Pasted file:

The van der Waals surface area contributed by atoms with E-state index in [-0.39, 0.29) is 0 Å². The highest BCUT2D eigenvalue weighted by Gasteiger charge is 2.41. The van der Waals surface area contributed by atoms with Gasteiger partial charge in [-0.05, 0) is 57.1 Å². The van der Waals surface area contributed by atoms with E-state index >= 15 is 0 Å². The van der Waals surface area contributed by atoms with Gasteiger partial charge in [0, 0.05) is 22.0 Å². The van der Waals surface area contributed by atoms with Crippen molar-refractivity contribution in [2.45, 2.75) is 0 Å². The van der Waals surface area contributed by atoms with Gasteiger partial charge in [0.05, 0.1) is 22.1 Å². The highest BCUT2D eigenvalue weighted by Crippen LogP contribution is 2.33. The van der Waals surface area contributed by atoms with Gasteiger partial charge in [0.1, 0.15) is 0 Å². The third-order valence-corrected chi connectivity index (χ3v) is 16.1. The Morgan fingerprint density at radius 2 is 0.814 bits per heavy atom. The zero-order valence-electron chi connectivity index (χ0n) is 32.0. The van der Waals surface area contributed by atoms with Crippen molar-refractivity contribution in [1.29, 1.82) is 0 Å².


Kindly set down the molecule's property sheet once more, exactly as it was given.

The van der Waals surface area contributed by atoms with E-state index in [-0.39, 0.29) is 0 Å². The highest BCUT2D eigenvalue weighted by Gasteiger charge is 2.41. The van der Waals surface area contributed by atoms with Gasteiger partial charge in [-0.05, 0) is 57.1 Å². The van der Waals surface area contributed by atoms with E-state index >= 15 is 0 Å². The van der Waals surface area contributed by atoms with Gasteiger partial charge in [0, 0.05) is 22.0 Å². The van der Waals surface area contributed by atoms with Crippen molar-refractivity contribution in [2.45, 2.75) is 0 Å². The van der Waals surface area contributed by atoms with Gasteiger partial charge in [0.05, 0.1) is 22.1 Å². The highest BCUT2D eigenvalue weighted by Crippen LogP contribution is 2.33. The van der Waals surface area contributed by atoms with Gasteiger partial charge in [0.1, 0.15) is 0 Å². The third-order valence-corrected chi connectivity index (χ3v) is 16.1. The Morgan fingerprint density at radius 2 is 0.814 bits per heavy atom. The zero-order valence-electron chi connectivity index (χ0n) is 32.0. The van der Waals surface area contributed by atoms with Crippen molar-refractivity contribution in [1.29, 1.82) is 0 Å².